Lanna Lang – Final Project


Download the zip file and run the index HTML. I could not upload my sketch onto WordPress because my canvas size is 1000 x 1000. Read below to see how to access my project.

Instructions on accessing the project: To view this project, you must download the zip file attached above. Once the file is downloaded, a zip file called “lannal-project-12” should appear. Open the folder and then open “sketch.js” to access the code behind it.

Because this is outside of WordPress and my code has implemented sound, you have to create a local server to have the sound file playback to successfully view the project, so follow the instructions below (taken from Lab Week 10).

  1. Open a Terminal in OS X or a command window (cmd) in Windows.
  2. Change your current directory to the directory you want to serve: Type cd path-to-your-directory (ex. cd Desktop/104final )
  3. Type in Terminal:
    python -m SimpleHTTPServerOr if you are using Python 3, type:
    python -m http.server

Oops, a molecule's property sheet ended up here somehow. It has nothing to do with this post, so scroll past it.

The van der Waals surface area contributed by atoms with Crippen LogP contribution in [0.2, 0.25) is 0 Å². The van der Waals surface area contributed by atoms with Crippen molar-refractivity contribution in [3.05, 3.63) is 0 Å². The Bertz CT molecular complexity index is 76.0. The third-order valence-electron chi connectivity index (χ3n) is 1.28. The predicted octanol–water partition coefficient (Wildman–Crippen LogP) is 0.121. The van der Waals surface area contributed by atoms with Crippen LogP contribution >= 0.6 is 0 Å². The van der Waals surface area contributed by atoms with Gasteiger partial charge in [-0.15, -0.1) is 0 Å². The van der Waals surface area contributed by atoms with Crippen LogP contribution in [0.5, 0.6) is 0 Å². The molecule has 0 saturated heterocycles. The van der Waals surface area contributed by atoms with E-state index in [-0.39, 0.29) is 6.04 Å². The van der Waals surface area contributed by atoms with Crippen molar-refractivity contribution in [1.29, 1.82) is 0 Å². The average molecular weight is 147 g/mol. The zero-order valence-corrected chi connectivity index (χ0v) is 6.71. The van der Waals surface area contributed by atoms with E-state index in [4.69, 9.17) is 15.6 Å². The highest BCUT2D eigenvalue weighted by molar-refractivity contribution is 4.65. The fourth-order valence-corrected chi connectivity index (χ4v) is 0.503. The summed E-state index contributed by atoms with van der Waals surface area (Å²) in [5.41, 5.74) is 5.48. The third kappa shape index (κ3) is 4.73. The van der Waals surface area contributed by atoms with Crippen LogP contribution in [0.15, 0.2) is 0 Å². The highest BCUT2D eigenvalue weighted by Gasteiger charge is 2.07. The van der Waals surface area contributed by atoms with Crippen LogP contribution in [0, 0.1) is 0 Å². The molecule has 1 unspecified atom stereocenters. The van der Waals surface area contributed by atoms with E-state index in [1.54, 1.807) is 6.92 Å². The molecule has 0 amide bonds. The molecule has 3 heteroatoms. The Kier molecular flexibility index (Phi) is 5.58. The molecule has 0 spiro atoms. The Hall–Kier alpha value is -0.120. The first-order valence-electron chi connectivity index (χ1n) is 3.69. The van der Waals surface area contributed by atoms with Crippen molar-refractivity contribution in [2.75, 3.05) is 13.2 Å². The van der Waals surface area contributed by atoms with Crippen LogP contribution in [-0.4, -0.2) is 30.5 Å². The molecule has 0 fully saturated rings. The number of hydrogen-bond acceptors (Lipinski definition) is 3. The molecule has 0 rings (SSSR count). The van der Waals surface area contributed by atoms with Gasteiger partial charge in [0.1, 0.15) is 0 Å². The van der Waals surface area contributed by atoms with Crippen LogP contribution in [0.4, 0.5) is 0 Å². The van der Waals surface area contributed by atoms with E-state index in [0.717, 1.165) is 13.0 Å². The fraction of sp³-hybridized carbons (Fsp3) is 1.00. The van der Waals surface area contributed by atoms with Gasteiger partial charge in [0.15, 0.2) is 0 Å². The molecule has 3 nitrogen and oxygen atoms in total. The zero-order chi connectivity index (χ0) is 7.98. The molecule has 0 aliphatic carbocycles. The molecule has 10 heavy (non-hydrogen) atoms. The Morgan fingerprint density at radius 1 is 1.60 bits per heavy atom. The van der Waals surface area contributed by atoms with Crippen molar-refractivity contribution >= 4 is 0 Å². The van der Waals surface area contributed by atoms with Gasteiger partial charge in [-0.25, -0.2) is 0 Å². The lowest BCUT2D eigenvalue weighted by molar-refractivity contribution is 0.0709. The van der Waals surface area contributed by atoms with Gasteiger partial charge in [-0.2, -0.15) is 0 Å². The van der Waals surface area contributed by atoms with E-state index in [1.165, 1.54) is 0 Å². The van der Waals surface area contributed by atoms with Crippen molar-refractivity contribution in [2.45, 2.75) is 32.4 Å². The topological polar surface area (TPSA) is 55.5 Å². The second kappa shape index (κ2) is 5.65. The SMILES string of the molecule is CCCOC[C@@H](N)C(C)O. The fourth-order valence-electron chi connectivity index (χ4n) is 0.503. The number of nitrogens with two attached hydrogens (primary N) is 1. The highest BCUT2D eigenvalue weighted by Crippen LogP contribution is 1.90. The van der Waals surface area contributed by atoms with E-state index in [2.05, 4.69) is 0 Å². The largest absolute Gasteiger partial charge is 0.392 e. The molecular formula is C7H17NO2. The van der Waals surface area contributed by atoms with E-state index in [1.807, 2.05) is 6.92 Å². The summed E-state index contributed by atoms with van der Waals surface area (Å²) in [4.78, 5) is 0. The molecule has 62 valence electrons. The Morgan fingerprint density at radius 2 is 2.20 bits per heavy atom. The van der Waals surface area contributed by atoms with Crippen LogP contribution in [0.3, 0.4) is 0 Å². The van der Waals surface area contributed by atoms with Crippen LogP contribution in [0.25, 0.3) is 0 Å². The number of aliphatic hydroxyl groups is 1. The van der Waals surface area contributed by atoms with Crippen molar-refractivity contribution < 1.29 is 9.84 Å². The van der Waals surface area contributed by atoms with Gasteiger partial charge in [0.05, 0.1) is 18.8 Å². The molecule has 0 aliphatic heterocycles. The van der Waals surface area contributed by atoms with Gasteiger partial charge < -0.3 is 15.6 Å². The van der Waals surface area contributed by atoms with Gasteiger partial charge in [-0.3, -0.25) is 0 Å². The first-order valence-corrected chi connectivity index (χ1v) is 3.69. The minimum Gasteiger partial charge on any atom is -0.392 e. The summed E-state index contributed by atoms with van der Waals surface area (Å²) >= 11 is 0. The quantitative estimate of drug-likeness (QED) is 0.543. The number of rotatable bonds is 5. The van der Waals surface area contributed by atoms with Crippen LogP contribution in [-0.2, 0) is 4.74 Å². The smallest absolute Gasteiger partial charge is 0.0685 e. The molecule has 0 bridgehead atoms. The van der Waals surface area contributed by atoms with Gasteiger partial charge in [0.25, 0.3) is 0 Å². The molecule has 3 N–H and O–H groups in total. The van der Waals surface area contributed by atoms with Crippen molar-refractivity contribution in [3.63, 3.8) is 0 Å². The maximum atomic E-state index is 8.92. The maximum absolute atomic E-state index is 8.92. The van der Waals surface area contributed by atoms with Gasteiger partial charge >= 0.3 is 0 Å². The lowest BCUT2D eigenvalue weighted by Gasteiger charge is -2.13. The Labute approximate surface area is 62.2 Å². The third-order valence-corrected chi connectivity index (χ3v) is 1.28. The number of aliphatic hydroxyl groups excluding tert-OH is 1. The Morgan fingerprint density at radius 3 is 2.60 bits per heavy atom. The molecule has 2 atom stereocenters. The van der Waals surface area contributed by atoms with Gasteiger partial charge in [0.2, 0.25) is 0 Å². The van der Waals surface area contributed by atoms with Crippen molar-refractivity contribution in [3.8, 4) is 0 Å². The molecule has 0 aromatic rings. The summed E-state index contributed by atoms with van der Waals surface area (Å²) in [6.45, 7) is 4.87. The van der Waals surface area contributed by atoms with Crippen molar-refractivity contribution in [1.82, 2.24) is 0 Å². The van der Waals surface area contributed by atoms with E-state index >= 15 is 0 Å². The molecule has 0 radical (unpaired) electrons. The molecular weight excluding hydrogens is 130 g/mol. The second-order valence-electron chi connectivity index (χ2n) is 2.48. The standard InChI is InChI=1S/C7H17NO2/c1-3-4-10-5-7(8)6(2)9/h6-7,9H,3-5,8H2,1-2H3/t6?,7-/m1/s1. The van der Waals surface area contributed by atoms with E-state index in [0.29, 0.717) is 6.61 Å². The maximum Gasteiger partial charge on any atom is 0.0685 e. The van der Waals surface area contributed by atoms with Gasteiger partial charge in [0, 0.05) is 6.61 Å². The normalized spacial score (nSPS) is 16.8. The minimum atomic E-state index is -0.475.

4. Visit the URL http://localhost:8000 in your browser to test your sketch.

My project is a rendition of Patatap, but with global warming and the climate crisis as the concept.

How it works:

Press the enter key to change between color schemes – there are 5 different schemes which go from cool colors to warm colors – symbolizing global warming and rising temperatures.

Press any arrow key to play corresponding graphics and sounds:

The up arrow key = the decrease and destruction of coral reefs

The down arrow key = the transformation of ocean bubbles to pollution smoke

The left arrow key = the exponential increase in the consumption of plastic water bottles and the amount of plastic in the oceans and our waste.

The right arrow key = the rising ocean water level due to the climate crisis.